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PAX East 2020: Skate Story – First Impressions

It has been a topic to discuss whether or not the gaming landscape is prepared to take on another skateboarding sim to any degree. Although properties like Tony Hawk with 2015’s Pro Skater 5 have attempted to reiterate on the basis of the arcade-like formula of generations before for current console hardware, the game failed to do so atop of the plaguing problems that the title was shipped with.

Disregarding the nostalgic grab that happened then, players were introduced to a different subgenre altogether which redefined the definition for a skateboarding game even earlier on. I’m talking about the Skate series: implementing more tangible controls with stick-flicking maneuvers and ergonomic gameplay mechanisms is a foundation that many are anticipating to be on the verge of an announcement. But inching close to a decade now, there are no positive signs that fans will experience a fourth entry.

Regardless of the current expectations that players hold for the ecosystem of related titles, I feel it’s time that a new approach is taken to reinvigorate this genre once again. In particular, this conversation is directly referencing Sam Eng’s Skate Story. During PAX East at the beginning of the month, I got the chance to demo the very early build of the game available on the show floor and wanted to express the potential this new and upcoming project holds ahead.

What makes this new indie-developed title so unique, to me at least, is the linear approach that is given to the player on how the game is structured. While this does shed to be primitive at the surface, it is how Eng translates the experience for the player.

In contrast to currently available and upcoming alternatives that follow the already-established route, Skate Story does something different and pursues to be an experience of its own with no set objectives or any laid out text telling you what to do. While the basis through my interpretation shows to be the ‘punk rock’ of skateboarding games, the design itself is sleeker and negates the gritty streets of a metropolitan city. This being the most evident aspect of the project, seeing it in action is an entirely separate encounter.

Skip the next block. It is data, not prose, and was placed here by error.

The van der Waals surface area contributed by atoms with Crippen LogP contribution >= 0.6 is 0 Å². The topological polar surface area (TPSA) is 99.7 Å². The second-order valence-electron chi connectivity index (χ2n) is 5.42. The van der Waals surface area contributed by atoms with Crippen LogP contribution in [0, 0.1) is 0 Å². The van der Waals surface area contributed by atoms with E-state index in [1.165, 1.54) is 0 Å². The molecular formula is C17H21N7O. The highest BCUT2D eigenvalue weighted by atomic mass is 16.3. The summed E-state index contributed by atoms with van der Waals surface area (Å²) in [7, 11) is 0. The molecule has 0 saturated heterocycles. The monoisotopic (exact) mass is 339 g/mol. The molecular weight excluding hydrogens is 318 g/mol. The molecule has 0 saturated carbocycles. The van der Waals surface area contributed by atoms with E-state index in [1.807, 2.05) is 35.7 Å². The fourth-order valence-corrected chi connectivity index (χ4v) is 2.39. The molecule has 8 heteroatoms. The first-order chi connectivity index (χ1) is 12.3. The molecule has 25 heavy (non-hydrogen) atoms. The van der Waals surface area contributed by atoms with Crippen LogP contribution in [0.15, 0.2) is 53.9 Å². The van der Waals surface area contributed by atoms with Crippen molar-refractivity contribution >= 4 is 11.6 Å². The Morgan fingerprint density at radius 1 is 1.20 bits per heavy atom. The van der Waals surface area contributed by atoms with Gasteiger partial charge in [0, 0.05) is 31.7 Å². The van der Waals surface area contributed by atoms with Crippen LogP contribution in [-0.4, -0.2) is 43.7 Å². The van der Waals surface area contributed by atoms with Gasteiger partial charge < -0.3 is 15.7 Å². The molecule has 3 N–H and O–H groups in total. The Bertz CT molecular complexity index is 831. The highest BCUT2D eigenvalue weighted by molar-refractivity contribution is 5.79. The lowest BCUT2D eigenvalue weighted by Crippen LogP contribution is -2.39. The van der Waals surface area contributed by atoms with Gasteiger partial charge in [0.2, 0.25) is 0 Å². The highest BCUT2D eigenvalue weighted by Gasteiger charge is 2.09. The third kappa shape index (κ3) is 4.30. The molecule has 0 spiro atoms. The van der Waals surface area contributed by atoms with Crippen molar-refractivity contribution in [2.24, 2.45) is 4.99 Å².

The environments laid ahead are geometrically-structured with high doses of monotone colors painting the area. Designed with jagged platforms for you to jump over progressively becomes more intuitive with how complex later levels evolve into. The technical infrastructure of the game also matures into a striking impression through the overtone lighting and developing otherworldly traits of tall-standing columns and the basking moon in the skyline.

When completing a select number of levels, a brief clip will play telling a story of the main character’s ambition towards touching the moon. Illustrated very vague, it is appreciated utilizing a different approach while simultaneously fueling the ‘a e s t h e t i c’ that is easy for the eye to grab. Playing certain levels also harbors unique perspectives: one when hopping a fenced gap will freeze the camera position when finishing the segment while another following the player through a maze of marble columns close to the ground mimics the appearance of a skateboarding promo.

Even more, the player them self is blanketed with this congruous appearance depicted with a full crystalline anatomy. As you would expect from the likes of delicate-looking objects, when bailing on your board will turn you into a pile of scattered pieces. However, the slightest bump into a wall or curb resulted with the same outcome, but being an early build is understandable with expected calibrations to come in later iterations.

Concerning the control scheme, button layout actually returns to the structure introduced by Neversoft, i.e. B to ollie rather than using the analog stick to perform the action. The demo itself is fairly straightforward only teaching the core essentials to reach the end. It wasn’t until after playing when speaking with Eng himself that tricks are in the game, but aren’t mentioned throughout the duration of the demo.

While my experience with Skate Story was brief, the impact is truly one that keeps me anticipated to learn more later on. Especially noting that the demo available is still an early build of the finished product, witnessing the development form together in the coming future will ultimately be one worth checking up on.

Eng posts daily updates on the game’s development via @skatestorygame on Twitter. Interested users can also sign-up for the project’s beta on the game’s website here.

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